I love getting a book by an author with whom I am unfamiliar and then being taken completely by surprise in such a good way. Center of Gravity by Laura McNeill is one of those books for me.
I read the book in the span of one day-light day. The action of the book moves very fast. The story is told through the view-point of many different people, each telling a portion of the story in short, almost diary-like snippets. The center of attention is Jack, and eight-year-old who fantasizes about being a superhero like those in the comic books he reads. Jack’s mother Ava tells part of the story, as does Mitchell, Jack’s father. There is also Lucy, the court-appointed doctor assessing the behavior and needs of Jack and his younger brother Sam. And there is also Graham, Ava’s attorney.
Mitchell is a powerful man who is well-respected in the community. When Mitchell becomes convinced that Ava is seeing another man, he files for divorce and custody of the boys and sets the entire community against Ava so fast that she hardly knows what is happening, and so begins a frantic, frenetic fight for Ava to hold on to her children. Mitchell, meanwhile, is clever and cunning and sets trap after trap for Ava, destroying her reputation and surrounding her with doubt, turning her into a virtual pariah in a matter of hours. Only her attorney, Graham, seems to have confidence in Ava, and Jack’s association with Lucy might be the only thing that offers any hope.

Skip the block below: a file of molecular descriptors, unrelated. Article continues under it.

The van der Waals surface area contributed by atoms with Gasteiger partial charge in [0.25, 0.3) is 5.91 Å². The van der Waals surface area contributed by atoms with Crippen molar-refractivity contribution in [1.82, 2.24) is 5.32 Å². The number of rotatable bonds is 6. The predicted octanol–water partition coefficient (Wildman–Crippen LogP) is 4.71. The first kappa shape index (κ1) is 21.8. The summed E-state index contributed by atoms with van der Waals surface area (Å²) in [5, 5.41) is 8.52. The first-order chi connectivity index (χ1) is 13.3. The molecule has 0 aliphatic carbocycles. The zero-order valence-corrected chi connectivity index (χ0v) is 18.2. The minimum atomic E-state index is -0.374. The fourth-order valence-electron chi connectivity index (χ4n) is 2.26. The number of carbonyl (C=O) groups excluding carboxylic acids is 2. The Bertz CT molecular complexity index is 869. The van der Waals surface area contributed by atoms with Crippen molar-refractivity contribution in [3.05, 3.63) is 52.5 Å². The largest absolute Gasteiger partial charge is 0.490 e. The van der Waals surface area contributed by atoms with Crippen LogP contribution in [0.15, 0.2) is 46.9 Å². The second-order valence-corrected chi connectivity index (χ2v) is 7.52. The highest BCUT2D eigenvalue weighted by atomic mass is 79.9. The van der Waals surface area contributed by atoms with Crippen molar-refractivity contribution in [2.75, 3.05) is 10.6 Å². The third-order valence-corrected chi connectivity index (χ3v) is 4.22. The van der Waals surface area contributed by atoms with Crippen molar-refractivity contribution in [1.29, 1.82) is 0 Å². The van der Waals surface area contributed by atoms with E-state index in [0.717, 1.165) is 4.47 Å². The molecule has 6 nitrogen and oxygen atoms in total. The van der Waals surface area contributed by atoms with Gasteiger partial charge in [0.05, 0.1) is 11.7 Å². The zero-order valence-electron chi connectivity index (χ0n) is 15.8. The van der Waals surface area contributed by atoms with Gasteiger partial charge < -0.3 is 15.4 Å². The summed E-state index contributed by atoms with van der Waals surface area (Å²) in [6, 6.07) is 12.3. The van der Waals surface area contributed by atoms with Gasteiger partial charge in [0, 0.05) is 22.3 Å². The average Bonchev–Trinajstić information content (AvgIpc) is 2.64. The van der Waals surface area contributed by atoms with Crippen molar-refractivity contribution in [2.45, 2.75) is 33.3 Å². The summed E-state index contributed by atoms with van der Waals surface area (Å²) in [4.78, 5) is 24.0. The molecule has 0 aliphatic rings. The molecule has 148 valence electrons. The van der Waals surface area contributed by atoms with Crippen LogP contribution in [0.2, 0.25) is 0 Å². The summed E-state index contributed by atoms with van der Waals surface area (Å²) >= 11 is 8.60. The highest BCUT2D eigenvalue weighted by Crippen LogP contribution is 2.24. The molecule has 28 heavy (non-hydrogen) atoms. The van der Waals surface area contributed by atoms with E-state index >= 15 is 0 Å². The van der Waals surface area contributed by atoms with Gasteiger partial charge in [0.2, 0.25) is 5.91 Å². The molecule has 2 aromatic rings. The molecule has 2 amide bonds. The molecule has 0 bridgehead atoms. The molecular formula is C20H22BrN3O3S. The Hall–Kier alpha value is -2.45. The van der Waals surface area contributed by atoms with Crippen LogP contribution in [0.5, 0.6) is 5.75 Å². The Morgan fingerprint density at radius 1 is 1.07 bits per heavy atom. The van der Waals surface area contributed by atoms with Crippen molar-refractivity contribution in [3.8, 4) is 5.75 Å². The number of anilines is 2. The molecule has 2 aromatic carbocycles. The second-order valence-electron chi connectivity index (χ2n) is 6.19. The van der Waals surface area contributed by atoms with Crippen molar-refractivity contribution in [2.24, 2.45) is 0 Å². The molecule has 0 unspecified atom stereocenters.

Thinking on it, I realize that this story seems very familiar. Almost too common of a plot, but author McNeill gets by with it by keeping the action moving swiftly and by creating characters that are real and (where appropriate) likable. The tension is thick and, like the cover as seen here, it is as if a rope were fraying, thread by careful thread.
I have to admit that one of the few things that will get me upset is when good people become are so gullible that they will believe the stories that the smiling evil tells. Twice I got so upset with the action in this book that I came very close to putting the book down. In some ways this is actually a compliment to the writing as it was clearly strong enough to give me such a powerful (though negative [to me]) reaction.
The eight-year-old Jack is a tremendous character. McNeill latches on to the superhero theme which is very appropriate for a boy his age and dealing with the troubles he has. Tossing in the pop culture, superhero references, and knowing what the various superhero powers are (from Spiderman to Green Lantern, Thor to Daredevil) help McNeill keep this story ‘real’. Jack has moments when he either wishes to emulate the comic book heroes or hopes they might come to his rescue. We as the reader understand and empathize with Jack.
This is a great summer, beach read. It is a thriller that races and will take your breath away. I look forward to reading more by Laure McNeill.
Looking for a good book? Center of Gravity, by Laura McNeill, is an edge-of-your-seat thriller that will have you holding your breath and turning the pages as quickly as you can to keep pace with the story.
I received an Advance Reader’s Copy of this book from the publisher in exchange for an honest review.
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Center of Gravity
author: Laura McNeill
publisher: Thomas Nelson
paperback, 320 pages